With the advent of digital currencies, we have reached a tipping point in the banking industry where our relationships with banks and how they extract value from us is going to be transformed. Similar to other tech revolutions such as taxis and music streaming, technologists in the payments industry will have to think about the customer experience and new ways to extract value that is not fees since transactions will soon be commoditized and sending a payment will be no different than sending an email.
Bitcoin is “not the spaceship that will get us to Mars, but it has gotten us into orbit and allowed us to see how far this space could be disrupted,” according to Jesse. Bitcoin from a banker’s perspective is a, “publicly accessible autonomous real time settlement system spanning all major currencies.” In other words, it is programmable cash money. Bitcoin taught us that money can exist in places where there are no banks, that electricity can be reliably converted into a store of value, and that it can be stored without the help of any third parties. And that store of value can be moved anywhere else in the world and can be easily converted into different fiat currencies around the world. It showed us what’s possible.
There are two key areas of focus for central banks when discussing digital currencies.
- Wholesale central bank digital currency which is only issued to banks between banks and has an opportunity for improved efficiencies within institutional transactions (B2B).
- The ability to create a retail central bank-issued digital currency that a regular person can hang on to. Essentially individuals would be able to hold accounts with the central banks. This would address the breach of trust with private banks in many countries since many would now have the opportunity to bank directly with central banks instead of commercial banks.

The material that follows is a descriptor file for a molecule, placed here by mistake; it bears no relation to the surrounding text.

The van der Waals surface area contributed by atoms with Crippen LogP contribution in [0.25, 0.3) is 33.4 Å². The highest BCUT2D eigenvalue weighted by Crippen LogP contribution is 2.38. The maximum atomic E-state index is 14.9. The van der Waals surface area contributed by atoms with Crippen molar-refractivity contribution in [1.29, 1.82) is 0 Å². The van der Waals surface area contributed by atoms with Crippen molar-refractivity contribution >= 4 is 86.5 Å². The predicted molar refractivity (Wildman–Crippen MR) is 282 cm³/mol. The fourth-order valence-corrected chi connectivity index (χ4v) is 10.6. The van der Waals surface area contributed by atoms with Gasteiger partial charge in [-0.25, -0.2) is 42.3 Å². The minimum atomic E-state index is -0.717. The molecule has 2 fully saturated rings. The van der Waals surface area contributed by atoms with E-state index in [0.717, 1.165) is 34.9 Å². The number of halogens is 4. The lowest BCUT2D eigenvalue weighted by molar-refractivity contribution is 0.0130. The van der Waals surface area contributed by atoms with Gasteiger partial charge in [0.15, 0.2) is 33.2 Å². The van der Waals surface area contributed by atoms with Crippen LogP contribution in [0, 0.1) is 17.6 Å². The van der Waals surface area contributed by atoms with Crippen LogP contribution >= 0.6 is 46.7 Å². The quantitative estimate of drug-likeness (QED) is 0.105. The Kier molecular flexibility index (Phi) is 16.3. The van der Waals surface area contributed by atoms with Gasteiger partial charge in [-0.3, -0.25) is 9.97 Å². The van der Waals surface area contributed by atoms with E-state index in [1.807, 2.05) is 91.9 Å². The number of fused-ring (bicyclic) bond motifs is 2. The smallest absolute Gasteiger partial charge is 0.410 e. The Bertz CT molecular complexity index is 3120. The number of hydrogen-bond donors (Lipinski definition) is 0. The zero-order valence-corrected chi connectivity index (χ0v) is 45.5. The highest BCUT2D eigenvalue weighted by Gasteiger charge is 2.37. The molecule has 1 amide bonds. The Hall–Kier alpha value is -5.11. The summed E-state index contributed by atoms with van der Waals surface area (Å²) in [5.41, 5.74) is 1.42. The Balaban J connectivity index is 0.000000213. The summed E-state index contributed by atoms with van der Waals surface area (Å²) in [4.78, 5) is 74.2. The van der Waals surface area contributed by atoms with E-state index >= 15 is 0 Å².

The Central Bank of Sweden along with Canada and other countries who are pioneers in this space, are exploring use cases for cryptocurrencies globally. Sweden is aiming to become a cashless society and have a complete digital ecosystem, but this doesn’t come without challenges. To tackle some of these challenges, IBM has built out IBM Blockchain World Wire for connecting financial institutions across the globe for programmable and instantly settled cross border payments. You can watch more of Jesse’s presentation below.
Moving ahead with blockchain
We also attended sessions hosted by other blockchain titans in the space such as Consensys’ Joe Lubin’s keynote on the state of the blockchain space, and Ripple CTO David Schwartz’s session on dissecting the hype around blockchain. It is great to see firsthand cryptocurrency and blockchain projects progressing in the wake of the crypto bear market that looms over the “trough of disillusionment” many of us in the space are feeling. The main takeaway from all the track sessions we attended is that HODLers will keep on HODLing and BUIDLers will keep on BUIDLing.
In an effort to make the contributions of our thought leaders consumable, stay tuned for another post we compiled for our SXSW experience. We recorded all the sessions we took part in for you to check out. We will be making the presentations available to you along with the replays and other resources soon.